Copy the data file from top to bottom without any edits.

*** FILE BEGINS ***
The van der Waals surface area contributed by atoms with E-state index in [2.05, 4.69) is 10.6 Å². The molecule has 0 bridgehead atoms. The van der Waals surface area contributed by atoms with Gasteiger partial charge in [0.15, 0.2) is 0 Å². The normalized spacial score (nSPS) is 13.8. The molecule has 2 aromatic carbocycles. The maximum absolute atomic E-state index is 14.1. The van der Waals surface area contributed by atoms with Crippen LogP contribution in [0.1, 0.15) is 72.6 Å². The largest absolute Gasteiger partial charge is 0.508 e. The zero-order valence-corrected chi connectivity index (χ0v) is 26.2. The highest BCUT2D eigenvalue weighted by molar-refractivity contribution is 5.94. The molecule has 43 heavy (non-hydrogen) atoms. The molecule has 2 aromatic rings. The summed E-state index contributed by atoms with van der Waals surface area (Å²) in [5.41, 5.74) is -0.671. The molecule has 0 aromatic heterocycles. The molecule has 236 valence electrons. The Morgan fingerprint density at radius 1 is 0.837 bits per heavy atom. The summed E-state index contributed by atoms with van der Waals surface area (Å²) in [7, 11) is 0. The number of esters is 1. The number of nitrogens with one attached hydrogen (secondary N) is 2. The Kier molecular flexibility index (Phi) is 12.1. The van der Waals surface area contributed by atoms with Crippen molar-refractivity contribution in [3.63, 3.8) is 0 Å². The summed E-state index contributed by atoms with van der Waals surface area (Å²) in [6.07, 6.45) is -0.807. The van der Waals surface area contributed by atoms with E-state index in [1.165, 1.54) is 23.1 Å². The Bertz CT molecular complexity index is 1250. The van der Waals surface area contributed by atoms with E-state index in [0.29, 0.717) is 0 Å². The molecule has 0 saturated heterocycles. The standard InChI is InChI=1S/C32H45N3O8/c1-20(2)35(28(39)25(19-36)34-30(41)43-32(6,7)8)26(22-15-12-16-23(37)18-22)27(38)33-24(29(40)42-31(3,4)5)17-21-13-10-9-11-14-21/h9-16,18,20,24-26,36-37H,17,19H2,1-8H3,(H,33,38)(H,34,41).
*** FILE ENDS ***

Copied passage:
The van der Waals surface area contributed by atoms with E-state index in [2.05, 4.69) is 10.6 Å². The molecule has 0 bridgehead atoms. The van der Waals surface area contributed by atoms with Gasteiger partial charge in [0.15, 0.2) is 0 Å². The normalized spacial score (nSPS) is 13.8. The molecule has 2 aromatic carbocycles. The maximum absolute atomic E-state index is 14.1. The van der Waals surface area contributed by atoms with Crippen LogP contribution in [0.1, 0.15) is 72.6 Å². The largest absolute Gasteiger partial charge is 0.508 e. The zero-order valence-corrected chi connectivity index (χ0v) is 26.2. The highest BCUT2D eigenvalue weighted by molar-refractivity contribution is 5.94. The molecule has 43 heavy (non-hydrogen) atoms. The molecule has 2 aromatic rings. The summed E-state index contributed by atoms with van der Waals surface area (Å²) in [5.41, 5.74) is -0.671. The molecule has 0 aromatic heterocycles. The molecule has 236 valence electrons. The Morgan fingerprint density at radius 1 is 0.837 bits per heavy atom. The summed E-state index contributed by atoms with van der Waals surface area (Å²) in [7, 11) is 0. The number of esters is 1. The number of nitrogens with one attached hydrogen (secondary N) is 2. The Kier molecular flexibility index (Phi) is 12.1. The van der Waals surface area contributed by atoms with Crippen molar-refractivity contribution in [3.63, 3.8) is 0 Å². The summed E-state index contributed by atoms with van der Waals surface area (Å²) in [6.07, 6.45) is -0.807. The van der Waals surface area contributed by atoms with E-state index in [1.165, 1.54) is 23.1 Å². The Bertz CT molecular complexity index is 1250. The van der Waals surface area contributed by atoms with E-state index in [0.29, 0.717) is 0 Å². The molecule has 0 saturated heterocycles. The standard InChI is InChI=1S/C32H45N3O8/c1-20(2)35(28(39)25(19-36)34-30(41)43-32(6,7)8)26(22-15-12-16-23(37)18-22)27(38)33-24(29(40)42-31(3,4)5)17-21-13-10-9-11-14-21/h9-16,18,20,24-26,36-37H,17,19H2,1-8H3,(H,33,38)(H,34,41).